Painter / Sculptor / Fiber and Installation Artist
Amy Reader is a multi-talented artist whose work draws inspiration from the organic shapes found in flowers and trees.
This August she completed an Artist Residency at Sachaqa Centro De Arte in San Roque, Peru, where she created her largest permanent work – “Mayatataq rishanki? (A donde vas?)”. It’s a site specific sculpture using materials naturally sourced from the environment.
We love the birds nest/vortex forms Amy creates, and the way their structures both compliment and contrast their jungle setting. Looking at (and through) her sculptures makes us introspective. We’re drawn to the depth this artwork inspires, and Amy’s intentions behind it.
Find out more, in Amy’s words.
I went to the jungle of Peru looking for a break from my busy day-to-day life and a chance to retreat to the mountains. Spending time in the forest has always been important to me, and I was drawn to the opportunity to create a site specific installation using materials naturally sourced from the environment. After nearly a year of planning, I arrived in the jungle with a backpack, one carry-on sized suitcase, and only a faint idea of what I might make during my month in San Roque.
The trail where I worked was about an hour hike up a mountain. The first portion of the trail went straight up the mountain. The latter half was the pinnacle trail, or El Mirador, and that was the sculpture trail where I worked.
Two other artists have created three sculptures along this trail and I hiked past each of them every day on my way to the site. One of the owners of the arts center where I was in residence took me on the first hike up to where I could scout my location. He told me not to worry too much about picking a site because my place would choose me. I didn’t really take this sentiment to heart until we arrived at the end of the trail. The trail ends in a large (formerly empty) space that is surrounded by purple, flowering bushes that were in full bloom on my first hike. Flowers have always occupied a prominent space in my work and life, so I instantaneously knew that this was my place.
Before going to Peru, I had thought of a few things I wanted to contemplate during my time in the jungle. The most pressing of those was about the concept of home. I moved in the middle of my childhood from Chicago to North Carolina and ever since I’ve never really felt like I had a good answer to the question, “Where are you from?” Unsurprisingly, when you are a very pale, blonde haired and blue eyed person speaking Spanish with an accent in a secluded village in Peru, that is the question that you are asked the most often. I’ve always said that I feel more at home in the trees and mountains than anywhere else. The piece that I made in the jungle is a meditation on the concept of home and the different meanings that it carries.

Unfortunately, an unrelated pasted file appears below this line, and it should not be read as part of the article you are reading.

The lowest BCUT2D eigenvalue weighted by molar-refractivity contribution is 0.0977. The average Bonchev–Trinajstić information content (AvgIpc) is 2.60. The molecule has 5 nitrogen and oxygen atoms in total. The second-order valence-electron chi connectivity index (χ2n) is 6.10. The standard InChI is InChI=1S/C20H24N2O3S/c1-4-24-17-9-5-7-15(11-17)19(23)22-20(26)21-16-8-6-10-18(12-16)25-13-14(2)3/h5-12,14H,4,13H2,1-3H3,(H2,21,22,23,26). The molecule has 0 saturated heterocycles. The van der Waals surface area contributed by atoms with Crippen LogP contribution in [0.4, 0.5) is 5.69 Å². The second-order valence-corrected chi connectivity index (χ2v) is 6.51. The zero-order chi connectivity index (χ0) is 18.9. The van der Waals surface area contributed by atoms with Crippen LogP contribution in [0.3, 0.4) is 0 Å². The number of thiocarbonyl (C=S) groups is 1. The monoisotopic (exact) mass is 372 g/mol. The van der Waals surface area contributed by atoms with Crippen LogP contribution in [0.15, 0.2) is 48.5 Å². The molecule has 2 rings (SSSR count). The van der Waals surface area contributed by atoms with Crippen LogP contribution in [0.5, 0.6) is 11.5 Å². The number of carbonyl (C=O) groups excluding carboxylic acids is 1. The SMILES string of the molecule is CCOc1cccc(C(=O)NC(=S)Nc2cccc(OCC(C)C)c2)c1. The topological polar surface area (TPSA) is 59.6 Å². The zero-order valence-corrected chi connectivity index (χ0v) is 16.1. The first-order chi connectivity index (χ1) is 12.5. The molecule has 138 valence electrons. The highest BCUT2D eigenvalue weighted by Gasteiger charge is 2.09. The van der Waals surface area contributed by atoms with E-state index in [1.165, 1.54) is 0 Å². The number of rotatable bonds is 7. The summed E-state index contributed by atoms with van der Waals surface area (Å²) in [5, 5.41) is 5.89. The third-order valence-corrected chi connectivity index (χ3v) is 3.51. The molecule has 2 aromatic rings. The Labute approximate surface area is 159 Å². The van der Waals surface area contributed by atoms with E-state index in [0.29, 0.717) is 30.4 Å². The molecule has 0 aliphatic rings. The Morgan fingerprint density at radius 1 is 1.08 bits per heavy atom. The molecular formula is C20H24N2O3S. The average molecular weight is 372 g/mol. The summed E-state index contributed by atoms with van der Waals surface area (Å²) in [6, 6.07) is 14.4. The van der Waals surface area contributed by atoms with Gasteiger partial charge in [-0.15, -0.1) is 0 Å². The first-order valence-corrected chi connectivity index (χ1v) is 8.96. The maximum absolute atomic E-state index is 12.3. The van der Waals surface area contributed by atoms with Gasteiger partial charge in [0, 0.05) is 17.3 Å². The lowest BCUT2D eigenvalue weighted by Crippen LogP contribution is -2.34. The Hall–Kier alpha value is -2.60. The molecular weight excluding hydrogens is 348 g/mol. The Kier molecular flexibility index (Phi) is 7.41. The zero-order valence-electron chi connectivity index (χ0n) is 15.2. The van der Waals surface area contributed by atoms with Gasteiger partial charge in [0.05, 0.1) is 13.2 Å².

The piece that I made in the jungle is a meditation on the concept of home
and the different meanings that it carries.
When I found the flower filled space at the top of the mountain, I knew that would be my home during the month in the jungle. The materials that I sourced are the same materials that the locals use to build their houses and roofs. The first thing I thought I would name the piece was “De donde eres?” – “Where are you from?”
I thought that during the hours I spent working away at the top of the mountain I would reconcile my origin and leave Peru with a neat little answer to that question. Instead, during my hours spent hacking up wood, digging holes, and collecting dried fern stalks, I slowly realized I was asking the wrong question. I realized that instead of getting caught up with where I was from, I should be more concerned with where I am going. I understand that where you have been influences your trajectory, but by absorbing so much mental energy in making sense of the past, I was losing sight of what is to come.
I understand that where you have been influences your trajectory, but by absorbing so much mental energy in making sense of the past, I was losing sight of what is to come.
This shifted the name of the piece from “De donde eres?” to the final name: “Mayatataq rishanki? (A donde vas?)” which translates to “Where are you going?” The first two words are Quechua – the language of the indigenous people of Peru and the parenthetical is the Spanish translation. I wanted to acknowledge the past while still looking to the future, so I chose to reference the history and future of the place where I was working.
In the months before arriving in Peru, I moved twice. Moving really makes you reevaluate your quantity of possessions. I was actively downsizing and taking a hard look at my relationship with all the stuff I’d accumulated. This impacted my artwork because I was not motivated at all to create new pieces because I didn’t want to make more stuff. I didn’t want to add to the clutter. Going to Peru gave me the opportunity to create a work of art that is in a lot of ways a rearrangement of things that were already there. Most of the wood, vines, and other materials that I used were all found within a five minute walk of the final piece.
I also planted bugambilia (a local flowering vine) at the base of the piece and over time, the vines will cover the sculpture and the piece that I made will take on a life of its own. It will continue to change and grow with each season and years from now it might look completely different. Creating a work and knowing that it will live on and sustain itself beyond me was incredibly satisfying.
After returning home from Peru, I don’t have as many answers to the questions I had. If anything, I have more questions. But now, I think I am asking better questions.
Photos courtesy of Amy Reader